ECU Special Education Professor writes about Inclusive Classrooms
(Apr. 29, 1998)
The education of public school students with diverse learning needs is the focus of a new book by a member of the East Carolina University education faculty.
Mary W. Schmidt, a special education professor in the School of Education, wrote "Teaching Strategies for Inclusive Classrooms: Schools, Students, Strategies, Success" as a textbook for education students and a reference work for teachers.
Her co-author was Nancy E. Harriman of the University of Southern Maine. The book was published in April by Harcourt Brace and contains a variety of classroom experiences, strategies and photographs contributed by eastern North Carolina school teachers.
Included among the contributors were Alice McArthur, Cindy Watson, and Martha Gore from Pitt County. "
Inclusive schooling" relates to the rights of all students to have equal access to an appropriate education in a supportive learning community. It occurs in schools and classrooms where students with diverse abilities are enabled to attain high levels of achievement within an integrated system of education.
"It is not just a voiced philosophy, but a learning environment where the necessary supportive practices are in place to ensure student success," said Dr. Schmidt. The authors examine the changes needed to implement "responsible" inclusive schooling practices and appropriate teaching methods. They place major emphasis on helping special and general education teachers communicate more effectively about the unique and sometimes misunderstood needs of individual students.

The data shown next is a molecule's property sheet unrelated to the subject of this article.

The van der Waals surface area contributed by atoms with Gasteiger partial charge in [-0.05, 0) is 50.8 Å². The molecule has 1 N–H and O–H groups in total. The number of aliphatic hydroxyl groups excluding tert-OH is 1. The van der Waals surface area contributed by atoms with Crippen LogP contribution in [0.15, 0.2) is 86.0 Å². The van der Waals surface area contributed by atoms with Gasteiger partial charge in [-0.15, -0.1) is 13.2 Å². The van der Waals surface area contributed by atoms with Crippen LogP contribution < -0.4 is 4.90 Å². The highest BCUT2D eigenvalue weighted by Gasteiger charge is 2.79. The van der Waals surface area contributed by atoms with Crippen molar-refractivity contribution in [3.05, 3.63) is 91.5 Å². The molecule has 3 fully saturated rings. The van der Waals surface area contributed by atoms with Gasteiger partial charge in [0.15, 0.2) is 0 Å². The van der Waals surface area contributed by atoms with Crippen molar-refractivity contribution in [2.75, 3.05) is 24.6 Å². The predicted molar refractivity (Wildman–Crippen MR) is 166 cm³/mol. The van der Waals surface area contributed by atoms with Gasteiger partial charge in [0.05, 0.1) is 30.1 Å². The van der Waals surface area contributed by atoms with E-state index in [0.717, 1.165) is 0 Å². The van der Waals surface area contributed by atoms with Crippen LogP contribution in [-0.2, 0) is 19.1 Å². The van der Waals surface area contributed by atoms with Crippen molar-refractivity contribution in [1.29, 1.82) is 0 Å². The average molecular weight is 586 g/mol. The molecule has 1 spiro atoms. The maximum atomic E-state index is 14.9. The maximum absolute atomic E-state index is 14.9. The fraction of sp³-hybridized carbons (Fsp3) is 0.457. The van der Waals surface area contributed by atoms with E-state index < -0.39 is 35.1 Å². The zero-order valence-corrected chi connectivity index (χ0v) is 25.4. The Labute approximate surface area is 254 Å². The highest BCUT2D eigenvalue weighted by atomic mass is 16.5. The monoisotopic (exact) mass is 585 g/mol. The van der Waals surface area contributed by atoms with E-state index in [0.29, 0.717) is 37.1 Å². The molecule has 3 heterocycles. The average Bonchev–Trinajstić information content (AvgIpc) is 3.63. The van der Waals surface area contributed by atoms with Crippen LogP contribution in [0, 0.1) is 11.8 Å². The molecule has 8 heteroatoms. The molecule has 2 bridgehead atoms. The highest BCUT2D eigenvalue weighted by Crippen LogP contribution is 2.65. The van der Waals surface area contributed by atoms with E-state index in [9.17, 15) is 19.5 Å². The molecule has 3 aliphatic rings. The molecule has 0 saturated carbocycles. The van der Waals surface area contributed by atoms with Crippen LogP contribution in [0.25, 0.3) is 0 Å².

Schmidt said special educators and general classroom teachers often have opposing outlooks about the way they work with their students. The result is that two teachers may think and speak differently about their assessment, instruction and behavior management of the same child.
"We teach special educators and classrooms teachers at the undergraduate and graduate levels and continue to be amazed at how quickly they learn to speak different languages," she said. "In this book, we bridge that (communication) gap by identifying critical issues in the education of all students and, in particular, those with exceptional learning needs. It is our belief that true collaboration and effective inclusive teaching are the result of a common language that develops among general and special educators," Schmidt said.
The book is organized into three sections -- schools, students and strategies for success. The first section introduces the ideas behind "inclusive schooling" and the variables that contribute to the quality of education. The second section looks at student diversity and assessment issues, while the final section provides in-depth information about strategies that teachers report are the most crucial to successful inclusive teaching. Information about the book is available from the publisher at http://www.harbrace.com/edu and at http://188.8.131.52/schmidt/book.html .